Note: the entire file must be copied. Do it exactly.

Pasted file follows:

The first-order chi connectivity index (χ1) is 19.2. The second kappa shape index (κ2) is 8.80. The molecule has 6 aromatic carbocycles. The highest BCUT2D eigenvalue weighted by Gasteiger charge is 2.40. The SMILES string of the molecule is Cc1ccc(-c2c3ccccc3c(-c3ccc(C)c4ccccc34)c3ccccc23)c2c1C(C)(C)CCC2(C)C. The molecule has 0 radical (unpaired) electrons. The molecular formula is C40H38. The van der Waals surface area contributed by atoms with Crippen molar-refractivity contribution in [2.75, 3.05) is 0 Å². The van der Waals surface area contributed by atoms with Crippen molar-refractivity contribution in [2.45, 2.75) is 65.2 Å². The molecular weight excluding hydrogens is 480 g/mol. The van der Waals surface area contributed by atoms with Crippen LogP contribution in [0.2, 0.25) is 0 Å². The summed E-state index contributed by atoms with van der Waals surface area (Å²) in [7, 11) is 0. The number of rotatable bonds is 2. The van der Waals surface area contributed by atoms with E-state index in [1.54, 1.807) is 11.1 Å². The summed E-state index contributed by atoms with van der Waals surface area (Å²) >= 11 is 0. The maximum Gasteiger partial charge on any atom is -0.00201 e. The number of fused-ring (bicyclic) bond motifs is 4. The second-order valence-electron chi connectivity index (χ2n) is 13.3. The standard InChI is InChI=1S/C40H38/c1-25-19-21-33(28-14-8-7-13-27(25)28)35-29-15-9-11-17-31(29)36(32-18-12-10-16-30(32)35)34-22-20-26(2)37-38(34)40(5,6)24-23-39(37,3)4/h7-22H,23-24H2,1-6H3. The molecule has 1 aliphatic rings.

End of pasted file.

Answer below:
The first-order chi connectivity index (χ1) is 19.2. The second kappa shape index (κ2) is 8.80. The molecule has 6 aromatic carbocycles. The highest BCUT2D eigenvalue weighted by Gasteiger charge is 2.40. The SMILES string of the molecule is Cc1ccc(-c2c3ccccc3c(-c3ccc(C)c4ccccc34)c3ccccc23)c2c1C(C)(C)CCC2(C)C. The molecule has 0 radical (unpaired) electrons. The molecular formula is C40H38. The van der Waals surface area contributed by atoms with Crippen molar-refractivity contribution in [2.75, 3.05) is 0 Å². The van der Waals surface area contributed by atoms with Crippen molar-refractivity contribution in [2.45, 2.75) is 65.2 Å². The molecular weight excluding hydrogens is 480 g/mol. The van der Waals surface area contributed by atoms with Crippen LogP contribution in [0.2, 0.25) is 0 Å². The summed E-state index contributed by atoms with van der Waals surface area (Å²) in [7, 11) is 0. The number of rotatable bonds is 2. The van der Waals surface area contributed by atoms with E-state index in [1.54, 1.807) is 11.1 Å². The summed E-state index contributed by atoms with van der Waals surface area (Å²) >= 11 is 0. The maximum Gasteiger partial charge on any atom is -0.00201 e. The number of fused-ring (bicyclic) bond motifs is 4. The second-order valence-electron chi connectivity index (χ2n) is 13.3. The standard InChI is InChI=1S/C40H38/c1-25-19-21-33(28-14-8-7-13-27(25)28)35-29-15-9-11-17-31(29)36(32-18-12-10-16-30(32)35)34-22-20-26(2)37-38(34)40(5,6)24-23-39(37,3)4/h7-22H,23-24H2,1-6H3. The molecule has 1 aliphatic rings.